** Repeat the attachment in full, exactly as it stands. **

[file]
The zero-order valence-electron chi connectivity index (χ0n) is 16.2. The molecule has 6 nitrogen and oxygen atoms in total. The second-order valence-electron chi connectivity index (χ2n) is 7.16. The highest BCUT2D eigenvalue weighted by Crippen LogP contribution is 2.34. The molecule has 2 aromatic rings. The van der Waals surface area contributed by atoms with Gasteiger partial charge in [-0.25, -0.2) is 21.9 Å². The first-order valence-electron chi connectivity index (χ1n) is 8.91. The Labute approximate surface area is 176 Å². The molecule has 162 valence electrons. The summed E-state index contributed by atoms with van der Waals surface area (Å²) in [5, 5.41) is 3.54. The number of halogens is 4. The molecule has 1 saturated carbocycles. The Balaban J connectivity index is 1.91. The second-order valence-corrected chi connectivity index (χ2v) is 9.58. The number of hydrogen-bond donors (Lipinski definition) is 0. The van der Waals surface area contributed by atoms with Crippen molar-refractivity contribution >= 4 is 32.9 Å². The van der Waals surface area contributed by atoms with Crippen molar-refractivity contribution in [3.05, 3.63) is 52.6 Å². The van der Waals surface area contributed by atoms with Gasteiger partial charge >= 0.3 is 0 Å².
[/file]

The zero-order valence-electron chi connectivity index (χ0n) is 16.2. The molecule has 6 nitrogen and oxygen atoms in total. The second-order valence-electron chi connectivity index (χ2n) is 7.16. The highest BCUT2D eigenvalue weighted by Crippen LogP contribution is 2.34. The molecule has 2 aromatic rings. The van der Waals surface area contributed by atoms with Gasteiger partial charge in [-0.25, -0.2) is 21.9 Å². The first-order valence-electron chi connectivity index (χ1n) is 8.91. The Labute approximate surface area is 176 Å². The molecule has 162 valence electrons. The summed E-state index contributed by atoms with van der Waals surface area (Å²) in [5, 5.41) is 3.54. The number of halogens is 4. The molecule has 1 saturated carbocycles. The Balaban J connectivity index is 1.91. The second-order valence-corrected chi connectivity index (χ2v) is 9.58. The number of hydrogen-bond donors (Lipinski definition) is 0. The van der Waals surface area contributed by atoms with Crippen molar-refractivity contribution >= 4 is 32.9 Å². The van der Waals surface area contributed by atoms with Crippen molar-refractivity contribution in [3.05, 3.63) is 52.6 Å². The van der Waals surface area contributed by atoms with Gasteiger partial charge >= 0.3 is 0 Å².